Blue Maroon Bring New Sound to Campus

In just a few short months, the new RSO has performed across campus and built a distinctive, energetic performance style. But their mission is broader: to support for campus musicians of all strokes.

By Perri Wilson

The last few weeks have seen the rapid rise of a new on-campus group. You may have caught glimpses of the band on Facebook, seen a scattering of posters, or even heard them playing on Bartlett Quad. Blue Maroon has become popular very quickly.

Blue Maroon began about a year ago as a jazz band, formed by third-year saxophonist Jacob Johnson, who performs under the stage name Jacob “Average” Johnson. The band mainly performed renditions of pop songs, such as Britney Spears’s “Toxic.” But as new members joined, the group’s sound changed, and so did their vision. They became an RSO and began to see themselves as not merely an isolated band, but rather a “community of musicians,” as bass player and founding member second-year Matt Williams told The Maroon

In a truly quintessential story of a singularly inspiring moment, Williams recounts the Parliament Funkadelic concert he attended this winter when he and fellow Blue Maroon member and second-year Khashiff Miranda “looked at each other like, ‘holy shit this is amazing…we could be like this.’” Debriefing over Mexican food later that night, the two decided to get serious and take the necessary steps to pursue their dream.

(Tiffany Yooj Kim)

It is easy to see how they follow in the footsteps of Parliament Funkadelic not only musically but also ideologically. Their collaborative goal stretches beyond the individual musicians: Blue Maroon sees itself as becoming a sort of umbrella group for other up-and-coming musicians, a toolkit with which songwriters can experiment. In fact, members of the Blue Maroon have already performed a number of original pieces, bringing to life songs such as first-year guitarist Jakob Leventhal’s dark “Unexpected Times” and Johnson's rap, “Fuck Harvard.”

“When people come in with their ideas for songwriting it’s not like they have a whole song,” explained Williams. “Rather, they have an idea for a riff, and others add on in a truly collaborative experience. It all kind of blends together.”

While the band is still molding its reputation, the recent addition of new members in just the last few months and an impressive array of gigs have allowed them to develop a distinctive sound. Among the new members are Leventhal, first-year vocalist Tucker Rivera, and second-year trumpeter Miles Donnelly. Each brings a unique musical background from rock to jazz training to time spent at Juilliard Pre-College. Together, their sound is defined more by its energy than by a genre. While they call their sound funky and R&B, they’ll dabble in anything.

In what they called their “debut” concert, the group played at Alpha Delt’s Bar Night on April 4. The packed April performance had its highs and lows—while they showed off their undeniable talent in purely instrumental, jazzier pieces, what truly got the crowd bouncing were songs like Earth, Wind & Fire’s “September.” Perhaps it stems from my certain partiality for the song, but “September” was a perfectly performed, nostalgic addition to the night’s repertoire.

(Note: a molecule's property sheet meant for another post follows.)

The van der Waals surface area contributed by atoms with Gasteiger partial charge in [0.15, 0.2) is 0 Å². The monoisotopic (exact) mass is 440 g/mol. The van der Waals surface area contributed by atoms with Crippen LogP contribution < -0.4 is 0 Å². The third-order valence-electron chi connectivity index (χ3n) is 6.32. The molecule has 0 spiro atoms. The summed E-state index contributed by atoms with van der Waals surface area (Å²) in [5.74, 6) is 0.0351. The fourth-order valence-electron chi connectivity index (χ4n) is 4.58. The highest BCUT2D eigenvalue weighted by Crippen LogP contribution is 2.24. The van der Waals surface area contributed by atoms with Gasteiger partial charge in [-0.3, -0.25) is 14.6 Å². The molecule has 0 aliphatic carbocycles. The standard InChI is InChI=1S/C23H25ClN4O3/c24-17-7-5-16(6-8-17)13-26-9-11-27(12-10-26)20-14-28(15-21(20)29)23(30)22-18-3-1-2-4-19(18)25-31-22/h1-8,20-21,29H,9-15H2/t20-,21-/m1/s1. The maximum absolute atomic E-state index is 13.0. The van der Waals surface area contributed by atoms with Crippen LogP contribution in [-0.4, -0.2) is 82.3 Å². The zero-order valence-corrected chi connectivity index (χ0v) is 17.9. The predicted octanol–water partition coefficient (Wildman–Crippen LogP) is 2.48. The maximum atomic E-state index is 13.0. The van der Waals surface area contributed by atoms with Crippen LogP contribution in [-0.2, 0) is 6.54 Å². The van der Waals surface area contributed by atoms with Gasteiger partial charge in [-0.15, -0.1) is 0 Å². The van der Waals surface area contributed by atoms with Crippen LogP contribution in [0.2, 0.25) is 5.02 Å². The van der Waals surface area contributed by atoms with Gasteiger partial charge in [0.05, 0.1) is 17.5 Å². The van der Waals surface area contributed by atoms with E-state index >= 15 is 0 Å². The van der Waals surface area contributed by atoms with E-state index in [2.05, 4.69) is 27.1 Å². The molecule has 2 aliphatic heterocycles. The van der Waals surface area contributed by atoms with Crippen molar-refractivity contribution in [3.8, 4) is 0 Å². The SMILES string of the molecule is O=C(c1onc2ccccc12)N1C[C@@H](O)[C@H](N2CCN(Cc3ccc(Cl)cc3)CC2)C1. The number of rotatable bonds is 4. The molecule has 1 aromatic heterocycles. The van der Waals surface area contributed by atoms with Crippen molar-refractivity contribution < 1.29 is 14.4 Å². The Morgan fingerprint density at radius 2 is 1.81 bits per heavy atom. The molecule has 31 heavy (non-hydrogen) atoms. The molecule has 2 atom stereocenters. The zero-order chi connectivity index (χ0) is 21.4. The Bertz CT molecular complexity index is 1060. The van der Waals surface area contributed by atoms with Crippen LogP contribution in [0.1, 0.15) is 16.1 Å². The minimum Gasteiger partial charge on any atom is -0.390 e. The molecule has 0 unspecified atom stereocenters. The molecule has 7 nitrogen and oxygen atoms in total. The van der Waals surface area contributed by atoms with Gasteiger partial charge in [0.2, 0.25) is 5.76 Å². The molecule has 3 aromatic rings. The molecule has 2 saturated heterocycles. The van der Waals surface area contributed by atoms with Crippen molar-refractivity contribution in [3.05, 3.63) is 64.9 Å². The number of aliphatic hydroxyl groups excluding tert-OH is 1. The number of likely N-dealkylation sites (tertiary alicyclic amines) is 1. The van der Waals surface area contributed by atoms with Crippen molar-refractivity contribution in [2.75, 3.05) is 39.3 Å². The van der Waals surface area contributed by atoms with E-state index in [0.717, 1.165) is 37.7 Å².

“Fuck Harvard,” the most-streamed hit from Johnson’s newly released album Views from the Reg, was not merely riotous for its subject matter. Much like the rest of their performance, the song inspired genuine enthusiasm in the audience, which was reflected in, or perhaps initiated by, the band’s own visible joy. The hilarious, classically niche UChicago humor had the crowd laughing through their dancing—an odd but entertaining feeling.

For the most part, however, the members’ performances are understated. They subtly gesture at each other across the room, exchange appreciative nods after solos and riffs, but rarely resort to any showy tropes. The one exception might be Rivera’s vocal performance, a crucial addition of high energy, almost over-the-top strutting.

At times, as he fearlessly hypes up the audience in his mirrored glasses, Rivera seems to get carried away by his solos—his wailing occasionally feels overpowering. But, in the spirit of anonymous music-making, the band sweeps in and reminds us of their original artistic presence. The effect is an ebbing and swelling of individuals—an impressive sax solo by Johnson, or an easily-missed trumpet melody from Donnelly—momentarily emerging from behind without ever showing off. Additionally, Blue Maroon features Teddy Knox on piano, synthesizer, and saxaphone, Philippe Welter on drums, and Simon Li on piano and synthesizer. 

In perhaps the prime showcase of their talent, Blue Maroon performed at Bar Night again this past Wednesday before a practically empty house. Even so, they played with the same energy and passion as before, proving that they’re not dependent on a packed audience to egg them on.

“[I make] music almost compulsively,” said Williams. It’s easy to see how this love for experimentation and creation, for “anything that sounds cool,” has driven the band in their recent ambitions.

The band is rapidly making its presence known on campus and has a full schedule in front of them, with plans to play more on the quad and organize a battle of the bands event in the near future. Whether they are playing at Bar Night or at the Logan Center, their mission selflessly aims for a presence that outlives their time on campus.

Blue Maroon will be performing a setlist at the Chicago Swing Dance Society’s Java Jive on Saturday, May 12.